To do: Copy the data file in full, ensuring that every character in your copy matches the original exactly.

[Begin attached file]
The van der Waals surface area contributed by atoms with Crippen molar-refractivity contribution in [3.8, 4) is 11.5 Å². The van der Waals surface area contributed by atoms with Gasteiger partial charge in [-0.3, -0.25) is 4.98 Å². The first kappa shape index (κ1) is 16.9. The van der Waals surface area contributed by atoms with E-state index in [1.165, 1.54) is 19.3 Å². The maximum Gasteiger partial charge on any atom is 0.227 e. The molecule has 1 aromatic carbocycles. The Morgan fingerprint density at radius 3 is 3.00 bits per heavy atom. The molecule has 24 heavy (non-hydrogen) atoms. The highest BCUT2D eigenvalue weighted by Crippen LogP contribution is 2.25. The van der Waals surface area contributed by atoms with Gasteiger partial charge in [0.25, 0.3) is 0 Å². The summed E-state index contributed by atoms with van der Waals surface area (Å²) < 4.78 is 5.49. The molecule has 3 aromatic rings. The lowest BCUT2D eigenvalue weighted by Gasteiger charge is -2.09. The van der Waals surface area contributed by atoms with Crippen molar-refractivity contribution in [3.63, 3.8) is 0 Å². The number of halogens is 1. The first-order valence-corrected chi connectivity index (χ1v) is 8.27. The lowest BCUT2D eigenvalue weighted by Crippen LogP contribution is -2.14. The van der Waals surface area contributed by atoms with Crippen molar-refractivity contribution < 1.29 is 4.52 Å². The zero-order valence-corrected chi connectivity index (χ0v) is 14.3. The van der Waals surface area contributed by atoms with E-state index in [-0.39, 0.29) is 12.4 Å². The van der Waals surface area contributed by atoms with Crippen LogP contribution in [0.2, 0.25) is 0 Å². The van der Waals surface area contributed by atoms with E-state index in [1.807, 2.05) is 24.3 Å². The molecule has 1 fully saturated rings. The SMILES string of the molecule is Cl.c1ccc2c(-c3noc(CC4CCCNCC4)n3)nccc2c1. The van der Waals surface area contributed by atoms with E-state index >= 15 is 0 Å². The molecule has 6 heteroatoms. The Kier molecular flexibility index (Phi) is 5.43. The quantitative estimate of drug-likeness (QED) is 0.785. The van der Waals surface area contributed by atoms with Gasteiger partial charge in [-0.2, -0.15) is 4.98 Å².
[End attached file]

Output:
The van der Waals surface area contributed by atoms with Crippen molar-refractivity contribution in [3.8, 4) is 11.5 Å². The van der Waals surface area contributed by atoms with Gasteiger partial charge in [-0.3, -0.25) is 4.98 Å². The first kappa shape index (κ1) is 16.9. The van der Waals surface area contributed by atoms with E-state index in [1.165, 1.54) is 19.3 Å². The maximum Gasteiger partial charge on any atom is 0.227 e. The molecule has 1 aromatic carbocycles. The Morgan fingerprint density at radius 3 is 3.00 bits per heavy atom. The molecule has 24 heavy (non-hydrogen) atoms. The highest BCUT2D eigenvalue weighted by Crippen LogP contribution is 2.25. The van der Waals surface area contributed by atoms with Gasteiger partial charge in [0.25, 0.3) is 0 Å². The summed E-state index contributed by atoms with van der Waals surface area (Å²) < 4.78 is 5.49. The molecule has 3 aromatic rings. The lowest BCUT2D eigenvalue weighted by Gasteiger charge is -2.09. The van der Waals surface area contributed by atoms with Crippen molar-refractivity contribution in [3.63, 3.8) is 0 Å². The number of halogens is 1. The first-order valence-corrected chi connectivity index (χ1v) is 8.27. The lowest BCUT2D eigenvalue weighted by Crippen LogP contribution is -2.14. The van der Waals surface area contributed by atoms with Crippen molar-refractivity contribution < 1.29 is 4.52 Å². The zero-order valence-corrected chi connectivity index (χ0v) is 14.3. The van der Waals surface area contributed by atoms with E-state index in [-0.39, 0.29) is 12.4 Å². The van der Waals surface area contributed by atoms with Crippen LogP contribution in [0.2, 0.25) is 0 Å². The van der Waals surface area contributed by atoms with E-state index in [1.807, 2.05) is 24.3 Å². The molecule has 1 fully saturated rings. The SMILES string of the molecule is Cl.c1ccc2c(-c3noc(CC4CCCNCC4)n3)nccc2c1. The van der Waals surface area contributed by atoms with E-state index >= 15 is 0 Å². The molecule has 6 heteroatoms. The Kier molecular flexibility index (Phi) is 5.43. The quantitative estimate of drug-likeness (QED) is 0.785. The van der Waals surface area contributed by atoms with Gasteiger partial charge in [-0.2, -0.15) is 4.98 Å².